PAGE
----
OT Student Genessa talks about work with refugees on fieldwork
Since the start, I have been amazed at the generosity of the families we work with. They come here as refugees and have to build their lives from the ground up, often barely able to meet their families' basic needs by working minimum wage. There was one woman I worked with whose family had come to the U.S. from Somalia. She was referred to us for help using her new prosthetic leg around the house (couldn't keep up with responsibilities – 10 kids at home!) and learning to ride the bus to her PT appointments. On our 2nd visit, I planned to meet at her home and go with her on the bus to the clinic. But we didn't quite make it to the bus stop on time…which is a whole different but really funny story! I was sad we missed an opportunity for bus training, but it still was my responsibility to get her to therapy – so we took my car instead.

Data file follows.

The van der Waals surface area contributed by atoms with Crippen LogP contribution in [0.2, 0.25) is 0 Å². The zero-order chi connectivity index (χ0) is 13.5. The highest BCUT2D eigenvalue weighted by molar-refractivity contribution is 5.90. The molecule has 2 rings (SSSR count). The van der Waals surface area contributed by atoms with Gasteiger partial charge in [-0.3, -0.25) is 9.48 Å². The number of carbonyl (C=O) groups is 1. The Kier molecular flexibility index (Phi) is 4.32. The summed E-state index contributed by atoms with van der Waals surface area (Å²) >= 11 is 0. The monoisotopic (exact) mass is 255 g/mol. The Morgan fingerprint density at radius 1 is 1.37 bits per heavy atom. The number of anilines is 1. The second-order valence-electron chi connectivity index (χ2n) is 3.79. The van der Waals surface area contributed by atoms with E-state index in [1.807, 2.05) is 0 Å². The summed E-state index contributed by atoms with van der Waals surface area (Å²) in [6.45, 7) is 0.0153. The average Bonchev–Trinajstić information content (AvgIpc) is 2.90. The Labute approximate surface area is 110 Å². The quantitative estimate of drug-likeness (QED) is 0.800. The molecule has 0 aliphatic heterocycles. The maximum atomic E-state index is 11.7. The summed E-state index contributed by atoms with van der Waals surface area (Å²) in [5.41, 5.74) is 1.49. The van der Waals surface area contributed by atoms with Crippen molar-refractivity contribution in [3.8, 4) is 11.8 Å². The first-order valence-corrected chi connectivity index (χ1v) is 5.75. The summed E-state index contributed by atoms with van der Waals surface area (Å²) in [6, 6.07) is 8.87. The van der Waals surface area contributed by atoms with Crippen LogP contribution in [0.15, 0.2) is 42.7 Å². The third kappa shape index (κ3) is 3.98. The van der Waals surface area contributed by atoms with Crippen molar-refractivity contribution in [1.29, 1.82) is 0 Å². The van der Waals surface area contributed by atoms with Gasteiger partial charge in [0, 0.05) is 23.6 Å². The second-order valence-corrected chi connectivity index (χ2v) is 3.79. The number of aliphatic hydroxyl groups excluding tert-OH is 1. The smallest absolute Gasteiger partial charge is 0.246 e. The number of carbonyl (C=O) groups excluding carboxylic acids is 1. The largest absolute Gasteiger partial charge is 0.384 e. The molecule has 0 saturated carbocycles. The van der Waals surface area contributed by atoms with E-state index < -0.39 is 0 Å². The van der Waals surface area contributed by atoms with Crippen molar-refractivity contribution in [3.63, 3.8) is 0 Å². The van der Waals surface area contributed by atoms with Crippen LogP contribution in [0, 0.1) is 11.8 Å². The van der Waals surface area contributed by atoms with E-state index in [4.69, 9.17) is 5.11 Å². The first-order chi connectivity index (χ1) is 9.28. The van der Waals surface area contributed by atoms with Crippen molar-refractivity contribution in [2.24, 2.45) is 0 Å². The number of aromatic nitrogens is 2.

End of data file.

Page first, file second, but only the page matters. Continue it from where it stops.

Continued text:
I wished I could take advantage of this time to ask questions and get to know her better, but she only knew a couple words in English. This was near the beginning of my fieldwork, when I was still learning how to build rapport in non-verbal ways, so I couldn't think of much to do or say during the 20-minute drive! Her 13-year-old son was with us though, and he could understand a little more. I would have hated for it to be a silent ride, so I did what I could – let the son pick the radio station, pointed out some landmarks, signs, etc. to them, and gave them some gum. Such little acts, yet it soon became apparent what an impression that had on them. They shared a brief conversation, then the son reached into his pocket to give me something. I was stunned to see him offer a nickel and a dime – an amount of money many would view as insignificant, but represented much more coming from a family in such financial need. I couldn't allow myself to take it from them, so I tried to turn it down kindly by thanking them but saying they really didn't need to give me anything. I was even more shocked at what the boy did next: he grabbed the gum wrapper I had placed in the cup holder, along with an older piece of trash nearby, and stuck them in his shirt pocket while flashing me a proud grin. It was like they wanted so badly to help me out in some way, to show a small gesture of kindness in return for my time spent helping them. They are the epitome of unselfishness! Since that day, I've seen similar situations occur with other families where those who have the least want to give the most. Knowing their situation makes it hard for me to accept even small gifts, but at the same time I think it is a way for them to show appreciation, especially when they are not able to express it through words. So that's my little story which has little to do with occupational therapy itself…but provides a glimpse of the humbling experiences I often have, that leave me feeling glad to be doing this every day!
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